Friday, November 27, 2009
If you add only one Christmas book to your collection this year, you need to add An Angel on Main Street by Kathi Oram Peterson. If you know anything about me, you know I have a bazillion books, poems, stories and movies about Christmas. I love a good Christmas story and this one really fits the bill. It is such a pleasurable and satisfying read.
I was instantly drawn into the story with Kathi's delightful first-person narrative told from the viewpoint of schoolboy, Micah Connors. He and his widowed mother and his little sister moved to Bolton, Idaho to get a fresh start. Micah promised to behave and as the “head of the house” since his father died in the Korean War, he desperately wants to help out and please his mother. However, a series of circumstantial events has him constantly in the path of the Sheriff, Garth Anderson.
Micah is suspicious of the Sheriff’s interest in his family. He is also preoccupied trying to uncover the secret of the mysterious wooden structure that suddenly appeared in the center of town. Micah thinks it looks like a stable and his little sister, Annie, who is very ill, thinks it holds the key to a miracle that could make her well again. She is sure angels are building it, but Micah gave up on angels and help from his Heavenly Father long ago. Each day Annie grows worse and each day the town awakens to a new addition; animals, shepherds and more. A few days before Christmas Micah has convinced himself if he can discover the baby Jesus before He is placed in the manger and bring Him to Annie to hold, she will not die. It’s up to him. Little does he know the many hands that are waiting to assist him in his quest. Yes, there must be an angel on Main Street.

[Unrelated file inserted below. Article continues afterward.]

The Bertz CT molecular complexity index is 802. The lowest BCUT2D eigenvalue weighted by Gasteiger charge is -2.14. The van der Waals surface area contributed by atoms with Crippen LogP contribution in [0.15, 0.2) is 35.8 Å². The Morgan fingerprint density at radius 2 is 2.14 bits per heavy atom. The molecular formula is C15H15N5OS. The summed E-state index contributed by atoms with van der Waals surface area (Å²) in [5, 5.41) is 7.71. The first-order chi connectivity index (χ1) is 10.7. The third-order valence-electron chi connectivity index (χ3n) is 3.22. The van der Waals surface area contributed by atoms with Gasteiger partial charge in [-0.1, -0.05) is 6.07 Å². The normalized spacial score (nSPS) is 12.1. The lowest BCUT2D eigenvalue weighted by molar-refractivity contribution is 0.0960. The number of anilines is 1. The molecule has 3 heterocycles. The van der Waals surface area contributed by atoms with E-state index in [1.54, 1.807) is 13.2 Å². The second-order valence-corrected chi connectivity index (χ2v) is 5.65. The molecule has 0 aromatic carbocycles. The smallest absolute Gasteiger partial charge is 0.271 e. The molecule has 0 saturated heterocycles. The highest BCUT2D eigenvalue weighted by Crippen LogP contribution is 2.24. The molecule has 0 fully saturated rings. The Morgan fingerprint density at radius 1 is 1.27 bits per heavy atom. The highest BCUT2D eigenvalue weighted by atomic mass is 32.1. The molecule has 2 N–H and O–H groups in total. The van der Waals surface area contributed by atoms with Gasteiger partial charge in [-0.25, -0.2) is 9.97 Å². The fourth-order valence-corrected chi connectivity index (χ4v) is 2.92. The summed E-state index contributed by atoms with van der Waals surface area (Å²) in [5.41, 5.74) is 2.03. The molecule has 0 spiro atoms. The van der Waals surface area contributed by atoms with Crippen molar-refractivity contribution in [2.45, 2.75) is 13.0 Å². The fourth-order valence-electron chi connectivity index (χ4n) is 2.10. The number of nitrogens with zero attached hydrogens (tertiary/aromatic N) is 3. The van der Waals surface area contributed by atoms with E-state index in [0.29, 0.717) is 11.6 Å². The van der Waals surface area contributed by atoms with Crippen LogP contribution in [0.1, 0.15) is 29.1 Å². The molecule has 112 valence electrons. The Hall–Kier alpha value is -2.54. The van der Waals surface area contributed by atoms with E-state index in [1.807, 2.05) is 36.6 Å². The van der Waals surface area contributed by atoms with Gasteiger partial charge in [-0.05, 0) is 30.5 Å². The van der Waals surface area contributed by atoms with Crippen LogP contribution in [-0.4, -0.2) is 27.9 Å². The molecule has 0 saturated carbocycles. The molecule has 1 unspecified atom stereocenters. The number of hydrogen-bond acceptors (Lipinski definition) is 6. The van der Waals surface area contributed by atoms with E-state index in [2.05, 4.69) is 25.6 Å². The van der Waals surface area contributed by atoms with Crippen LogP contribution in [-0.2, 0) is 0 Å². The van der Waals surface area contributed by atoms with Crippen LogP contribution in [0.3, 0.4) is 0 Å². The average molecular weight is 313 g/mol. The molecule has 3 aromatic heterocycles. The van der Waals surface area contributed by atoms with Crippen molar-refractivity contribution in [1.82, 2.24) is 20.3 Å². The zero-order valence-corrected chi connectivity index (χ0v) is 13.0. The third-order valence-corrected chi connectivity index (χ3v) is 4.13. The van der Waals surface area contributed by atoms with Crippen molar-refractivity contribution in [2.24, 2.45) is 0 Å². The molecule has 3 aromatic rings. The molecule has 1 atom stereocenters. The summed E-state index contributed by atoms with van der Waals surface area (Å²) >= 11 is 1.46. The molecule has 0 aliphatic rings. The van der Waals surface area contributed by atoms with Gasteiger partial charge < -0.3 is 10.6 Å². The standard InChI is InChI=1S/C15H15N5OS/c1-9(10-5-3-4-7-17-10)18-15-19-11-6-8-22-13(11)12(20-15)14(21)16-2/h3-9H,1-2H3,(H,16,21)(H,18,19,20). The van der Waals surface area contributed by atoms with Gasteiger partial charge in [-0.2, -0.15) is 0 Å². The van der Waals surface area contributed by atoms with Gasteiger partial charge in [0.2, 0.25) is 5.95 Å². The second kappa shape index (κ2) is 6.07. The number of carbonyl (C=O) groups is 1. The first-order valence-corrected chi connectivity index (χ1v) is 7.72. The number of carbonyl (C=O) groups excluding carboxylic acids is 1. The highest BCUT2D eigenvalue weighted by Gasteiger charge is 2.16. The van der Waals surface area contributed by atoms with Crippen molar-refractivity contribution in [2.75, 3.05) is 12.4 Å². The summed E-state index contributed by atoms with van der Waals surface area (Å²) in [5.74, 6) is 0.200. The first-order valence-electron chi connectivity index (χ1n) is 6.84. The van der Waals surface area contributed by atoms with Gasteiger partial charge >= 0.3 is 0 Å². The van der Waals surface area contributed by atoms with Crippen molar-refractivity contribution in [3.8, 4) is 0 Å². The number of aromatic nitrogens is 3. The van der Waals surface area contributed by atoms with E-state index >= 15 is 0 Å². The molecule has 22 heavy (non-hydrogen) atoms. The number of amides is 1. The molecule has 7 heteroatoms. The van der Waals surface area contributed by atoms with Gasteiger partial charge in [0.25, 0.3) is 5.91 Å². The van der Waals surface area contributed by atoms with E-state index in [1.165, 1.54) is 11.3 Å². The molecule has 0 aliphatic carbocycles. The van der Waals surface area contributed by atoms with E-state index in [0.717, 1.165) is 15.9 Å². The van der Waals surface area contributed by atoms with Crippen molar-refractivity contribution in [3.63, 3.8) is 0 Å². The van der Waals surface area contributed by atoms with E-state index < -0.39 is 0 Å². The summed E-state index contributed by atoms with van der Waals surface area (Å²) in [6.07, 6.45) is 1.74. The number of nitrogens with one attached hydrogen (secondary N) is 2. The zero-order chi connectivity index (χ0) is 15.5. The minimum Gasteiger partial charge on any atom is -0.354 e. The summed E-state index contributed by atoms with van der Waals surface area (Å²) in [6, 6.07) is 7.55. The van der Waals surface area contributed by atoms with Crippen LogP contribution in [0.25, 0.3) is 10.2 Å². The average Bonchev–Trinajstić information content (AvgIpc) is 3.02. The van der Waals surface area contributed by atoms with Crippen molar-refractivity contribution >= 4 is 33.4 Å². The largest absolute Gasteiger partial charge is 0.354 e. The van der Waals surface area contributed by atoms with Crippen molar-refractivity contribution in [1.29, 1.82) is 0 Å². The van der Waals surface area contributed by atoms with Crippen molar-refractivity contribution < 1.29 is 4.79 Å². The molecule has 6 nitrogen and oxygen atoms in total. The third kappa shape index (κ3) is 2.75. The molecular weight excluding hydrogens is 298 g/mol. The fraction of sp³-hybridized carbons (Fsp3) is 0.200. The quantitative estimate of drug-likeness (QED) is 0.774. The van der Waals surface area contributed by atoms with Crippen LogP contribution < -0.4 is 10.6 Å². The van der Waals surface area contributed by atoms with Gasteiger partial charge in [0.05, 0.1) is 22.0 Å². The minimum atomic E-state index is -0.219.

Congratulations to Kathi Oram Peterson for crafting such a delightful story. I couldn’t put it down. You can view a trailer of her book on YouTube at:
You can purchase this wonderful Christmas story at: Seagull Book - do a search by title
It’s time to turn on the Christmas music, break out the hot cocoa and settle down with a good book. I suggest An Angel on Main Street! Enjoy!!
Thursday, November 26, 2009
On October 3, 1863, President Lincoln proclaimed the last Thursday in November as a national day "of Thanksgiving and Praise to our beneficent Father." Here is an excerpt from the text of Lincoln's proclamation … after listing some of the blessings the nation had received, Pres. Lincoln said:
“No human counsel hath devised nor hath any mortal hand worked out these great things. They are the gracious gifts of the Most High God, who, while dealing with us in anger for our sins, hath nevertheless remembered mercy. It has seemed to me fit and proper that they should be solemnly, reverently and gratefully acknowledged as with one heart and one voice by the whole American People. I do therefore invite my fellow citizens in every part of the United States, and also those who are at sea and those who are sojourning in foreign lands, to set apart and observe the last Thursday of November next, as a day of Thanksgiving and Praise to our beneficent Father who dwelleth in the Heavens.”
What prompted President Lincoln to establish Thanksgiving Day as a permanent national holiday? In the 1800’s only a few states celebrated Thanksgiving Day. Sarah Hale, a strong-willed widow, A WRITER, no less, believed that Thanksgiving was a very important holiday. She thought the whole country should celebrate it on the same day. Sarah felt such a holiday would help unify our nation. She began writing letters to the President of the United States. In each letter she would plead her case and ask the president to make Thanksgiving a national holiday. Sarah wrote to President Taylor. He said no. Next, she wrote to President Fillmore. He also said no. Then she wrote to President Pierce and after him, she wrote to President Buchannan. Like those before him, he also told Sarah no. Finally, after 17 years and thousands of letters, Sarah wrote to President Lincoln. He agreed with her and on October 3, 1863, President Lincoln declared that the fourth Thursday of November would be Thanksgiving Day and thus a national holiday of gratitude was born.